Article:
If you were to believe Google, the future of gaming is streaming, but after that Connect stream, I’m not so sure. But let’s not get ahead of ourselves. Today saw Google publish their first Stadia Connect, a streamed video similar to a Nintendo Direct or the more recent State of Play videos from Sony.
During the half hour presentation, a number of key details were confirmed, such as pricing, how the service will be rolled out worldwide and, perhaps most importantly, the games. There was a lot to unpack within the space of 30 minutes, so let’s look at all the key details from today’s Stadia Connect.
Firstly, let’s talk about pricing. Stadia, at least at launch, will utilise a subscription service called Stadia Pro, which will cost $9.99/£8.99 per month. The Pro subscription will allow for 4K HDR resolution while streaming, 60 FPS and 5.1 surround sound. Subscribers will also receive the benefit of discounts on games and free titles, such as Destiny 2.
Stadia Base will launch in 2020, and will allow players to purchase games without requiring a subscription, however you’ll only be able to stream in 1080p with stereo audio, which means you have to spend $10 or £9 just to enjoy the games you’ve bought in 4K. It’s a bit of a yikes. It’s also worth noting that 4K resolution will only be available to those who have a connection of 35mb/s+.
Before launching in November, players can purchase a Founder’s Edition of Stadia for $129/£119, which will include a Chromecast Ultra, a limited edition blue Stadia controller that’s especially made to work with the platform (though it’ll support most controllers), a 3-month Pro subscription and another 3-month subscription to give to a friend. I know a lot of people would probably prefer a 6-month subscription, but that’s neither here nor there. You’ll also be able to purchase new controllers after launch.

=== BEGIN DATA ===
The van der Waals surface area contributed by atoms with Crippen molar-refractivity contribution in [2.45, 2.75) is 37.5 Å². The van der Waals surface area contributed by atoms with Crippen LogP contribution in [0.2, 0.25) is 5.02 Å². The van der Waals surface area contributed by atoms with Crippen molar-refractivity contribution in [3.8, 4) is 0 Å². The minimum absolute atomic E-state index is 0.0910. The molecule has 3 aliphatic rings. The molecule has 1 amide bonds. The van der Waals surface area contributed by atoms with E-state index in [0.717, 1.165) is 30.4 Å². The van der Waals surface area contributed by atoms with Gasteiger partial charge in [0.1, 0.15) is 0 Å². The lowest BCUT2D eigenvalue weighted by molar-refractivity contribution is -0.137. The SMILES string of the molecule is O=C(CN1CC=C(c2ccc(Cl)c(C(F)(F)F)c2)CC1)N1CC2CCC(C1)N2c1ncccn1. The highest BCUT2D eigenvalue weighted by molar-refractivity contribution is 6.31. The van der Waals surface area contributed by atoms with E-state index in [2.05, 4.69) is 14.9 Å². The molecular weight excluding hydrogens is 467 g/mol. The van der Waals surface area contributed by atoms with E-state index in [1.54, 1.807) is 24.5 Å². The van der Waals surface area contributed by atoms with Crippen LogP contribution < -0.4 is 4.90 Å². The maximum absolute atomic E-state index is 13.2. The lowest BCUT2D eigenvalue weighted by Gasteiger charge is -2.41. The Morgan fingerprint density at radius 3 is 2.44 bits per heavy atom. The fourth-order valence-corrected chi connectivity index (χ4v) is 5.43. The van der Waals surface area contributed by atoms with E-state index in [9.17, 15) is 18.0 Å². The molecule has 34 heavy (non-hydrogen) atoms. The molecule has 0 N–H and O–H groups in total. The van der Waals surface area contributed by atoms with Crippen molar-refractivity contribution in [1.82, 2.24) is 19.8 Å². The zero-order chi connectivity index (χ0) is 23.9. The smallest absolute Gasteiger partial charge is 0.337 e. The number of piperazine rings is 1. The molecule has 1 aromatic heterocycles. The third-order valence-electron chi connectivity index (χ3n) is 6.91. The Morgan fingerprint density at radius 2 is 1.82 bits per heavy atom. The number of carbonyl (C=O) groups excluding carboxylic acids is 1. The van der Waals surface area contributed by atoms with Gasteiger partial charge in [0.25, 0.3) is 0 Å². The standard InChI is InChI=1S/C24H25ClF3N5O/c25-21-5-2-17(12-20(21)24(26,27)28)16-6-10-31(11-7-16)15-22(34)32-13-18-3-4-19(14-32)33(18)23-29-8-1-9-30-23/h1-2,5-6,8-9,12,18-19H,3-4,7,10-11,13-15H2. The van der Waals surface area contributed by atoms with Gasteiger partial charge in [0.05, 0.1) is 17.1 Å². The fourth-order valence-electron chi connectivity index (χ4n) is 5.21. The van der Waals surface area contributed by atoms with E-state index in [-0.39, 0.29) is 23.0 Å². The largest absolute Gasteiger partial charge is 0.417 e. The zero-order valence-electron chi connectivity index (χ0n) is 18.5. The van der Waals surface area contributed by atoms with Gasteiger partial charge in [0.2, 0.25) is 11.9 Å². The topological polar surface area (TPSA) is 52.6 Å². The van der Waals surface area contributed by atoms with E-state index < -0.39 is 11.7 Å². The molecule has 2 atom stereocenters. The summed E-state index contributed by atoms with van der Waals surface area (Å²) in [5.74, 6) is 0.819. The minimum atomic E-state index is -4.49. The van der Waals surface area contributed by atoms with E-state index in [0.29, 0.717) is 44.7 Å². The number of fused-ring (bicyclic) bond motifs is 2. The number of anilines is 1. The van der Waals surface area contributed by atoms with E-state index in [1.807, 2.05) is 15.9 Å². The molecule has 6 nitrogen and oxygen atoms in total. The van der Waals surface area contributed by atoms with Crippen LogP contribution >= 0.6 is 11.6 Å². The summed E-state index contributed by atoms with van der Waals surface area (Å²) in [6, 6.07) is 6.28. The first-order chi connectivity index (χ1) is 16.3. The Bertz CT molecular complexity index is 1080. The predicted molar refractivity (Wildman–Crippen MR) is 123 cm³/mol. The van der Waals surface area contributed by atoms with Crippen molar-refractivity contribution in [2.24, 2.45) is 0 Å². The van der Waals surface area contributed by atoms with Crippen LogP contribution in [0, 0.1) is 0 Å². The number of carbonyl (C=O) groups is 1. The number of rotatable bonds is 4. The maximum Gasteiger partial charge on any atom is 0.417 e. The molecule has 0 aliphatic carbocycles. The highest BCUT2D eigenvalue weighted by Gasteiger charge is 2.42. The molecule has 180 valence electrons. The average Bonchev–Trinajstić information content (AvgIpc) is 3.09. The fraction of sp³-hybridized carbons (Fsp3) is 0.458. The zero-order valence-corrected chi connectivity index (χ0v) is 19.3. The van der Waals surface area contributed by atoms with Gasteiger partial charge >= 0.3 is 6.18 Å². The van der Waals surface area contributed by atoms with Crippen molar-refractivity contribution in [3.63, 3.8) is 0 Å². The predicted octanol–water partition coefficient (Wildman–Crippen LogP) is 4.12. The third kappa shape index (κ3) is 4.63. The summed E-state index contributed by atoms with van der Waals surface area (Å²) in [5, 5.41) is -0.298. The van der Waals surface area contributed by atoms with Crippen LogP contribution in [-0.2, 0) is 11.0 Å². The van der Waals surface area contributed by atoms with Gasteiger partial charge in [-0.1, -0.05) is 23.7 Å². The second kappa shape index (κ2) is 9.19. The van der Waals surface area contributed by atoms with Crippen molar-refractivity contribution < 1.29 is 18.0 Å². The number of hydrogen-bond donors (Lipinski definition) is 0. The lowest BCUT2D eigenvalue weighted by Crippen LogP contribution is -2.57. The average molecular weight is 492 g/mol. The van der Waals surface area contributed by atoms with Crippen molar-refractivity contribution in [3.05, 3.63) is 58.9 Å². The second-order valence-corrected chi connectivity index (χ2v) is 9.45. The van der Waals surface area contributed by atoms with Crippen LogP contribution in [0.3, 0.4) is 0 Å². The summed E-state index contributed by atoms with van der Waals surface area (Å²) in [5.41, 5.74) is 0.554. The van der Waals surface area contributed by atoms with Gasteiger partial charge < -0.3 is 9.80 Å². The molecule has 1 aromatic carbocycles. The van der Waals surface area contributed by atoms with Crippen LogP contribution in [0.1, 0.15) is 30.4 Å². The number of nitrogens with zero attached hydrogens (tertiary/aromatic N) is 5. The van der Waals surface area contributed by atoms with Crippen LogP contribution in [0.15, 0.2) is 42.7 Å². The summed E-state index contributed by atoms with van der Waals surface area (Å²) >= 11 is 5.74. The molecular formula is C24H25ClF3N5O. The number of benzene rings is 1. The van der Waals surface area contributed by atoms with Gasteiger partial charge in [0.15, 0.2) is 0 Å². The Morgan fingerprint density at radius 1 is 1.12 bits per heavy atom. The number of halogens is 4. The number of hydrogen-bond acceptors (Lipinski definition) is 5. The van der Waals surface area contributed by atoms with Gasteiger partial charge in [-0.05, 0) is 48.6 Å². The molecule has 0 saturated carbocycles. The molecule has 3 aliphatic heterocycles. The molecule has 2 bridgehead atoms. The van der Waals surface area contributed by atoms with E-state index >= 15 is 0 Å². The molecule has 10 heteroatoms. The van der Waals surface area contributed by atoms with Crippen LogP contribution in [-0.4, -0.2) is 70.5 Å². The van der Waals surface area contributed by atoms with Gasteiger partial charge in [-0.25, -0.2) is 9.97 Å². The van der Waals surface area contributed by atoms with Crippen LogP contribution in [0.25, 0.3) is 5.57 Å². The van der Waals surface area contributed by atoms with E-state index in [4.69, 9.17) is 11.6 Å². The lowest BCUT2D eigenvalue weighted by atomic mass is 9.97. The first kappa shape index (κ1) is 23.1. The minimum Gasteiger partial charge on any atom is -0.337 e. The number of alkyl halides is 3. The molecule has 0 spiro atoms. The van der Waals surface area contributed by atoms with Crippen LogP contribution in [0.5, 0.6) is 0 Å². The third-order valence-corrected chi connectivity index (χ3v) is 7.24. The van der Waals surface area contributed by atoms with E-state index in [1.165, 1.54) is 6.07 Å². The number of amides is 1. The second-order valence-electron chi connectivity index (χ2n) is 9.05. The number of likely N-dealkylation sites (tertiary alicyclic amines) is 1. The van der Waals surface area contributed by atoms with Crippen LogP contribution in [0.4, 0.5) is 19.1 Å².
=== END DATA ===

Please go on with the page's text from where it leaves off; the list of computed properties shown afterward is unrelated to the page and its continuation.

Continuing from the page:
As for the list of Stadia’s games, the following titles have been confirmed for the platform, with Capcom, EA and Rockstar also pledging to release games on the platform.
– Assassin’s Creed Odyssey – Baldur’s Gate 3 – Borderlands 3 – Darksiders Genesis – Destiny 2 – Dragon Ball Xenoverse 2 – Doom (2016) – Doom: Eternal – The Elder Scrolls Online – Farming Simulator 19 – Final Fantasy XV – Football Manager 202 – Get Packed – GRID – Gylt – Just Dance 2020 – Metro Exodus – Mortal Kombat 11 – NBA 2K – Power Rangers: Battle for the Grid – Rage 2 – Rise of the Tomb Raider – Samurai Shodown – Shadow of the Tomb Raider – The Crew 2 – Tom Clancy’s The Division 2 – Tom Clancy’s Ghost Recon Breakpoint – Tomb Raider Definitive Edition – Trials Rising – Wolfenstein: Youngblood
As for why I’m not quite convinced about Google Stadia, a number of people who watched the stream reported problems with the stream’s resolution, as it was inconsistent, jumping from 1080p to 480p. VG247 tweeted about it themselves, calling it “a bad omen”, and I’m inclined to agree.
This Stadia stream keeps flitting between 480p and 1080p for us. A bad omen.
Google spent the majority of those 30 minutes talking about how proud they are of the gaming experience they’d be able to provide while using Stadia, but if the quality of their video streams suffer when over 100,000 people are watching their content live, how are they going to fare when delivering 4K resolution gameplay to potentially millions of players around the world?
While I’m sure there’s a technical explanation as to why streaming a game and streaming a video is completely different and I’ll be told off in the comments for it, today wasn’t a good indicator of Stadia’s potential. After today, Google certainly have their work cut out for them to sell Stadia as the product of the future.